At our monthly meet up last week, the fine folks at DFW Scrum concocted a little rope-a-dope for yours truly. The title online simply read “Agile Jeopardy“, leading me to believe we were going to play a little game to test our knowledge of the framework. In the Trebek-led gameshow, answers are the questions and questions are the answers. I’m a quick study, and read everything in front of me regarding the industry, so I walked into the room confident of my victory. This was going to be easy.
Or so I thought.
Failure is a scary word in our work today. While the startup culture has embraced failure as the best learning took in the market, the word still has chilling effects on today’s business leaders. An Amazon search reveals over 22,000 books include the word “failure” in some fashion. Another few thousand can be added on this list by changing the word to “fail”, as Ryan Babineaux does in his popular tome. Failure, as it seems, has become yet another cottage industry.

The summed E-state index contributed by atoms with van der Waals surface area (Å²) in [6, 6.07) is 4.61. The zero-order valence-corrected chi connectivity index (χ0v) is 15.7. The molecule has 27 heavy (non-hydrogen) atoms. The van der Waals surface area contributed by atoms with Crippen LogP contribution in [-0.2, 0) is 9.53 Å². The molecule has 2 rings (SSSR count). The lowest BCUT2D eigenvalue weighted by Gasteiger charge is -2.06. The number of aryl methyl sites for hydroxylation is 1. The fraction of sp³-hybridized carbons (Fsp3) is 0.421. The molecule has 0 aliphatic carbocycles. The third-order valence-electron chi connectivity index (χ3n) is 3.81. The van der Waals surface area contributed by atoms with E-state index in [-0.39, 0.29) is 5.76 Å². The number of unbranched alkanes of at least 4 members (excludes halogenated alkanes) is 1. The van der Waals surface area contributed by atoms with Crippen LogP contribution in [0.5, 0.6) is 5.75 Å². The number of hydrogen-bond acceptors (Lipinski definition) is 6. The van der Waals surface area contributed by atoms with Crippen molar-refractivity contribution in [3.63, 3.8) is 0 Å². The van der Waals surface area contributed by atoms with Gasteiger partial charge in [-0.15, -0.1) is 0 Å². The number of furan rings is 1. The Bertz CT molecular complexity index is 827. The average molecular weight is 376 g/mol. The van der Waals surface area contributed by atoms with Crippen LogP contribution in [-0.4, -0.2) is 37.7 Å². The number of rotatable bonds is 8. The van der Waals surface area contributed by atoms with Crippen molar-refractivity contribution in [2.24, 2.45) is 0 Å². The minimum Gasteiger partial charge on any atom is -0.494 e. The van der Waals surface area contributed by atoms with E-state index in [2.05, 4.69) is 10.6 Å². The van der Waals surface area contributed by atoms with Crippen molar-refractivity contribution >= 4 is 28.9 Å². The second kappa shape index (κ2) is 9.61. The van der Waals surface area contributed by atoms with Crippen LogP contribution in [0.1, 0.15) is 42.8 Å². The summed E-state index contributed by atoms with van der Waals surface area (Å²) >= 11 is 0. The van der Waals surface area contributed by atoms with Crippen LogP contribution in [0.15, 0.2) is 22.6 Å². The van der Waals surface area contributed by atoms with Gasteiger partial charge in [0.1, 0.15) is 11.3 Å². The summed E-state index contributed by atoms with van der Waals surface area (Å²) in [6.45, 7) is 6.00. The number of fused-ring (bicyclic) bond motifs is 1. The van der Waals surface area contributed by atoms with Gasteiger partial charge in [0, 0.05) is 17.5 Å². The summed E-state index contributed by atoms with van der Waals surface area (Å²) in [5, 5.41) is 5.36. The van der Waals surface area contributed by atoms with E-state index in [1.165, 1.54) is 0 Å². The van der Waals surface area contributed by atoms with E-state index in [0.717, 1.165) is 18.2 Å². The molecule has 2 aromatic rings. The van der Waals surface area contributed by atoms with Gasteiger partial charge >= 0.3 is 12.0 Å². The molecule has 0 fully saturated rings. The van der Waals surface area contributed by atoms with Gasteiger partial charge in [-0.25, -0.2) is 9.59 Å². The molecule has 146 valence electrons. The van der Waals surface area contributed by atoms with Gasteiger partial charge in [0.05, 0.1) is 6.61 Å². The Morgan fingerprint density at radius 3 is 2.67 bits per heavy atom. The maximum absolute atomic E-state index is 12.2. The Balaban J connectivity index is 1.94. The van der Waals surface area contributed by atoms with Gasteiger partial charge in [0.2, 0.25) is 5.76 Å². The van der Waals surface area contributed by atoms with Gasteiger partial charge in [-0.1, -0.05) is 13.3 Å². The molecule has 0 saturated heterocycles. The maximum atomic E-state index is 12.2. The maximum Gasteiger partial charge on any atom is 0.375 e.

For the most part, we still do everything we can to avoid it. In my most disturbing Google search to date, I even found that certain project management circles are using something they call “best practices to avoid project failure”. I sat there wounded for a good five minutes.
Yet, the tide seems to be turning.
While I’m not proud to admit it, I am a people pleaser by nature. I’m inclined to go an extra step if I think it will gain favor in someone’s eyes, and I’m hesitant to lovingly speak tough truth if I think it will cost me that relationship. It’s debilitating to picture myself in those situations, and downright paralyzing to actually go through it. I’ve gotten a little better over the years at facing the music, but part of me will always struggle.
What’s worse, I know I’m not alone.